Sushi chefs in California have their hands full with new law

California’s Sushi chefs have their hands full with new law — An employee at popular restaurant Sushi Gen in Los Angeles, picks up sushi with gloves on Feb. 4. Under a new California law implemented Jan. 1, food employees are not allowed to contact “ready-to-eat” foods with their bare hands except when washing fruits and vegetables. Kyodo News photo

California’s Sushi chefs have their hands full with new law — An employee at popular restaurant Sushi Gen in Los Angeles, picks up sushi with gloves on Feb. 4. Under a new California law implemented Jan. 1, food employees are not allowed to contact “ready-to-eat” foods with their bare hands except when washing fruits and vegetables. Kyodo News photo

LOS ANGELES — At popular Los Angeles restaurant Sushi Gen, 66-year-old Toshiaki Toyoshima slices fish in preparation for dinner. The sushi chef has honed his sushi-making techniques for nearly 50 years and the daily long lines of customers are a testament to that.

But to Toyoshima, the sushi he makes no longer feel like they are made by his own hands.

Thanks to a new California law implemented Jan. 1, chefs like Toyoshima are required to wear gloves when making sushi.

According to the new law, food employees are not allowed to contact “ready-to-eat” foods with their bare hands except when washing fruits and vegetables. Ready-to-eat foods do not require additional cooking or heating when served to customers. They include cold meats and sandwiches, garnishes and even sushi.

The law now requires people handling food to use proper equipment such as single-use gloves, spatulas, tongs or other dispensing equipment.

A food establishment may be exempt from the law if certain guidelines are met and it receives approval from the local regulatory authority.

States such as New York, Nevada, Washington and Texas have similar laws preventing bare-hand contact with ready-to-eat foods.

California is considered to be the place where the sushi boom took off in the United States with the creation of the California Roll. It is also believed to have more sushi restaurants than any other state in the country.

After hearing about the new law, sushi chefs in California wondered if they should quit making sushi altogether.

“The main purpose is to prevent the spread of food-borne illness,” said Lucy Macdonald, an Environmental Health Staff Specialist at the Los Angeles County Department of Public Health.

The Centers for Disease Control and Prevention (CDC) estimates that 1 in 6 people get sick from food-borne diseases in the United States each year.

“By avoiding bare-hand contact with foods that are ready-to-eat, foods that do not require further cooking, it provides added protection against contamination from germs from the hands of foodservice employees.”

However, there are some in the restaurant industry who question if that really is the case.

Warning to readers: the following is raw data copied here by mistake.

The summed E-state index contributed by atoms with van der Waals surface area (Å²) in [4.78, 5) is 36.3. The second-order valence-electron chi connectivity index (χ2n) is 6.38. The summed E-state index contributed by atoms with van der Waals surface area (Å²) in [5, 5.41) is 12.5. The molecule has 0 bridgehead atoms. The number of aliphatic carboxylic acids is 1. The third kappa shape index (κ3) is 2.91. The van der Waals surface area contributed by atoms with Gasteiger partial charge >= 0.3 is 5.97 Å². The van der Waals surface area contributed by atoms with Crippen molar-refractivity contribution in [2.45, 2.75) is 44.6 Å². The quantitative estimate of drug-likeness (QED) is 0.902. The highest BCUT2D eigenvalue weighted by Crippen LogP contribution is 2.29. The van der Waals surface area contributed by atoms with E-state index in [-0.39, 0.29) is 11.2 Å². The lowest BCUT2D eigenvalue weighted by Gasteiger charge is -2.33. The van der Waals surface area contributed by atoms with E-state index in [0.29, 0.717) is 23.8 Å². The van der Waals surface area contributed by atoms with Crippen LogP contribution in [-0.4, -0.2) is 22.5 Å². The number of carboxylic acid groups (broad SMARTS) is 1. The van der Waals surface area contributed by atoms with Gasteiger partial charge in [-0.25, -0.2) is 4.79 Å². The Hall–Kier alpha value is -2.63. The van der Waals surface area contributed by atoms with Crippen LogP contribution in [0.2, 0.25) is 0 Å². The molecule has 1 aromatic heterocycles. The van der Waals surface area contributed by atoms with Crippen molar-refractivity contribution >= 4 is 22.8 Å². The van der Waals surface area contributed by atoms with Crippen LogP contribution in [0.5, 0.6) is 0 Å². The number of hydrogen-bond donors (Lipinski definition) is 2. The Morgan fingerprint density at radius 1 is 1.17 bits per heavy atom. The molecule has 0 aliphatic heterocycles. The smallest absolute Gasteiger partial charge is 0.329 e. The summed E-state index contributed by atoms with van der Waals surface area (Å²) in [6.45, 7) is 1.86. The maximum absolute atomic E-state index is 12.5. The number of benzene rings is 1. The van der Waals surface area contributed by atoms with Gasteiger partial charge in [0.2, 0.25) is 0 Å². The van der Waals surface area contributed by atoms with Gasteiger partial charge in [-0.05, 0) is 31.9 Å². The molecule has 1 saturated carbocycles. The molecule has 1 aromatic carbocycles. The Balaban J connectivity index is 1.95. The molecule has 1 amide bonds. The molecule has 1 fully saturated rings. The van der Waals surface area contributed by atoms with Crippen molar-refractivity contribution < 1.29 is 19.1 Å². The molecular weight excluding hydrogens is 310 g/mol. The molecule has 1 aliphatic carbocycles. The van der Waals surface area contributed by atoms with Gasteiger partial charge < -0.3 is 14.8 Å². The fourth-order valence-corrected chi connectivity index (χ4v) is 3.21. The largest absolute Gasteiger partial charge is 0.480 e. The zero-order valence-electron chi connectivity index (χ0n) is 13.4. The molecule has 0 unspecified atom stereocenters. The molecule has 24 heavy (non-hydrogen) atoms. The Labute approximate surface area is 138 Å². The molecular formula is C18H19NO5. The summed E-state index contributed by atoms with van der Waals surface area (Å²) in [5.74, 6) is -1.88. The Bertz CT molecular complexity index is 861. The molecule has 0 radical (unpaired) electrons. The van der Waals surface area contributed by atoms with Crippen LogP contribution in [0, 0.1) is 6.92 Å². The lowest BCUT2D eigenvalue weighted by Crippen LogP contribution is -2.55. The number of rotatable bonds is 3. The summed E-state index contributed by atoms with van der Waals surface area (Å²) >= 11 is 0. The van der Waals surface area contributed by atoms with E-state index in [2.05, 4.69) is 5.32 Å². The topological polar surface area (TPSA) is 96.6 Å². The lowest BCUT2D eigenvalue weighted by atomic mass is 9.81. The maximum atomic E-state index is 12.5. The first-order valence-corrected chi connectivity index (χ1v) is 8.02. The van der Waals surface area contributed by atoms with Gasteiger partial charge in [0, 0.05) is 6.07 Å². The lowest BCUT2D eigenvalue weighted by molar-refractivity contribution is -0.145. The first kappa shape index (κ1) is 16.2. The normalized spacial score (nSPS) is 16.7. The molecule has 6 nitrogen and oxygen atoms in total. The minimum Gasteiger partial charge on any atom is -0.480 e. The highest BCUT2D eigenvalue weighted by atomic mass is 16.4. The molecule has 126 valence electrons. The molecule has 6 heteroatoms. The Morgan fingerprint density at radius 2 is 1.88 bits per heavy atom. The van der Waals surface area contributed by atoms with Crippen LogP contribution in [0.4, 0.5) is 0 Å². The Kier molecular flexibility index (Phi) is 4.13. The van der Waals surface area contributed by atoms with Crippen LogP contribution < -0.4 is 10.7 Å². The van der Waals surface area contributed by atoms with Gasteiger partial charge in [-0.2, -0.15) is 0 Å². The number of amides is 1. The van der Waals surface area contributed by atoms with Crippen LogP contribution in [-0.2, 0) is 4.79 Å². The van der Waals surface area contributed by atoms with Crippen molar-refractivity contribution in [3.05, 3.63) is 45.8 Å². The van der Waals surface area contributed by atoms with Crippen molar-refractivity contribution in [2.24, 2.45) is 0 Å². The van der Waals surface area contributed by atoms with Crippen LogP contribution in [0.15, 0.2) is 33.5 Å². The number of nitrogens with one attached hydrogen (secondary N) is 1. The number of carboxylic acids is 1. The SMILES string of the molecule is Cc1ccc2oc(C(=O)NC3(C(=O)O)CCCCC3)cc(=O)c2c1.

Andy Matsuda, 57, owner of the Sushi Chef Institute in Torrance, said, “The main key is that we need to educate people.”

Matsuda has been making sushi for over 40 years and currently teaches aspiring sushi chefs at the institute.

He said that sushi chefs are professionally trained people who are properly educated on food handling and sanitation, requiring them to wash their hands frequently and adhere to strict safety procedures.

“On the other hand, non-professional people with gloves tend not to wash their hands the proper way and not as often,” he said. “Then the cross contamination comes in anyway.”

For sushi chefs in particular, gloves pose a variety of problems. “You lose the technique,” says Toyoshima. Loss of speed, ingredients slipping from hands, even holding a knife becomes a hurdle for them.

The problem comes down to the tips of his fingers, Toyoshima said. “It’s the sense of touch. The feel of the fish is the most important,” he said. With gloves, he loses that sense of feeling. “It feels as if I’ve lost my hands.”

Last December, the United Nations Educational, Scientific, and Cultural Organization (UNESCO) added washoku traditional Japanese cuisine to the Intangible Cultural Heritage List. With the listing, advocates of washoku hope that people will recognize its value.

But with the new law in California, the opposite may occur. “The impact is that the image of Japanese culture is being destroyed,” said Matsuda.

Though the law went into effect at the start of the year, many chefs and foodservice employees are unaware of the change. The California Department of Public Health and local county health departments are focusing efforts on educating the industry on the new requirements.

The public health departments in San Francisco and San Diego said for the first half year, facilities will not be cited and will receive only a warning for violating the new law. The Los Angeles County Department of Public Health said it will strictly enforce the new law on Jan. 1, 2015.

Many county health departments have yet to finalize penalties for noncompliance before the law is strictly enforced, but officials in San Francisco, San Diego, and Los Angeles said that they plan to deduct points in the facilities’ inspection reports. This could affect facilities’ health score letter grades displayed at their entrances.

But to seasoned sushi chefs like Toyoshima, losing the feeling of making sushi with their own hands may be the harshest penalty of all.

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